You can also avoid contaminating foods by washing hands, utensils, and cutting boards after they have been in contact with raw meat or poultry and before they touch another food. In addition, always put cooked meat on a clean platter, rather than back on one that held the raw meat. We recommend washing fresh fruits and vegetables in running tap water. Use a soft bristle brush with a little a mild soap. For greens, we recommend soaking them in cold water as many times as needed to get them clean. Be sure to always wash the knife and cutting board after each use, and avoid leaving cut produce at room temperature for many hours.
Encyclopedia of Healing Foods

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Encyclopedia of Healing Foods

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Depending on your packed lunch food safety habits, you could be setting yourself up for foodborne illness. 

Using a clean, insulated lunch box along with frozen ice packs are your best bet to help keep your edibles at a safe temperature until lunchtime.

To lower your risk for food poisoning, these tips will help you pack a safe lunch:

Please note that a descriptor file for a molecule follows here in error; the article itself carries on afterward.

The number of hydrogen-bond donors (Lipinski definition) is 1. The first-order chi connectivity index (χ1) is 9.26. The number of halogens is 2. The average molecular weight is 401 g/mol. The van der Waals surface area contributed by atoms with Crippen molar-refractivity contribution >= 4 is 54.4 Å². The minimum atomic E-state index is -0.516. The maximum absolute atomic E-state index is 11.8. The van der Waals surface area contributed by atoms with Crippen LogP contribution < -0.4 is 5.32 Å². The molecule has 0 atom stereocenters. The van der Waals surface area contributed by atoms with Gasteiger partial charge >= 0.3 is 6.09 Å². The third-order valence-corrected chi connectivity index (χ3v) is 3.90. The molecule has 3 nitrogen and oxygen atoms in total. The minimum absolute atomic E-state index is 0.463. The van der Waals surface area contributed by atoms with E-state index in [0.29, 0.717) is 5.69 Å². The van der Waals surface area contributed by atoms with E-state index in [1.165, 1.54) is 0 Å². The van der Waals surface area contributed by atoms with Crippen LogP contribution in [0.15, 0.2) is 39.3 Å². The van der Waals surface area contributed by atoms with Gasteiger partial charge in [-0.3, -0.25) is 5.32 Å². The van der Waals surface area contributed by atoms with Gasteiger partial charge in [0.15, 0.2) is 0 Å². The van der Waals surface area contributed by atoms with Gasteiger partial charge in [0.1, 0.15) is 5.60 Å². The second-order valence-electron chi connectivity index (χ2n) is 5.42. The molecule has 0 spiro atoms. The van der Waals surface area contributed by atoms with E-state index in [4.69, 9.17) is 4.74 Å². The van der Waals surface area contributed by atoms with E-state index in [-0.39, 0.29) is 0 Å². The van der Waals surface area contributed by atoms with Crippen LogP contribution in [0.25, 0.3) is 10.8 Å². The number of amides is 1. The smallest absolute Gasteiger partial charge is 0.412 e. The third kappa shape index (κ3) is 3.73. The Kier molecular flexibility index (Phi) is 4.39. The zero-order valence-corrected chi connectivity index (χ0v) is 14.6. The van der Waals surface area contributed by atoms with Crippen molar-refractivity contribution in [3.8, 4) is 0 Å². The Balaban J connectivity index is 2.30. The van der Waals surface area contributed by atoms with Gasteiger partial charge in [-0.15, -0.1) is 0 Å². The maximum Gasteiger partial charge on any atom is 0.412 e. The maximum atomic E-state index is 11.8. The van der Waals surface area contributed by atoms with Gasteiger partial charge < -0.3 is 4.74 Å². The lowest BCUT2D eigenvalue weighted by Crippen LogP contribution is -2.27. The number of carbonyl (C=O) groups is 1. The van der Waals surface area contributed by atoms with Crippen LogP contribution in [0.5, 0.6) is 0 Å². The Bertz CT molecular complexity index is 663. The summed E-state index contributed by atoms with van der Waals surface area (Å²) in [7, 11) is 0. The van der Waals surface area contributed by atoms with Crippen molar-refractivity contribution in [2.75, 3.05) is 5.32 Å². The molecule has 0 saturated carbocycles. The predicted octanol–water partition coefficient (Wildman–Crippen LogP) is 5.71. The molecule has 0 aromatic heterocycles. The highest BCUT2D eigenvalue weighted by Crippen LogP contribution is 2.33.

• Use an insulated, soft-side lunch bag or box, which are best for keeping food cold, according to the USDA.
  • Always use ice packs. Perishable foods such as yogurt, meats, and cut up fruits and vegetables, should remain chilled at 40 degrees F or below to slow down the rate that pathogens will multiply to dangerous levels. Ideally, at least two ice sources should be used with perishable foods, with one ice pack on the bottom of the items and another one on top.
  • Store your lunch in a refrigerator. If available, you should store your packed lunch in the refrigerator with the bag open. This will allow the chilly air to come in contact with the food to keep it cold until you are ready to eat it.
  • Forget about bringing home leftovers. Perishables that are left out at room temperature for more than two hours (likely the time it takes to not only eat the lunch but transport it home), should be tossed as they are unsafe to consume.
  • Ditch the sandwich bags. If you use plastic sandwich baggies, they should get tossed after each use to prevent cross contamination with another future food item.
  • Plastic containers, as well as the inside and outside of the lunch bag, should also be thoroughly cleaned with hot soapy water and rinsed clean in between uses.
Jessica Crandall
Nutrition & Dietetics

Food poisoning is often a preventable illness if you are focused on cooking temps, storing methods, serving times and preparation safety. Make sure you wash your hands with warm soapy water, keep raw foods separate from cooked, know your cook times and use a thermometer and refrigerate right away.

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Important: This content reflects information from various individuals and organizations and may offer alternative or opposing points of view. It should not be used for medical advice, diagnosis or treatment. As always, you should consult with your healthcare provider about your specific health needs.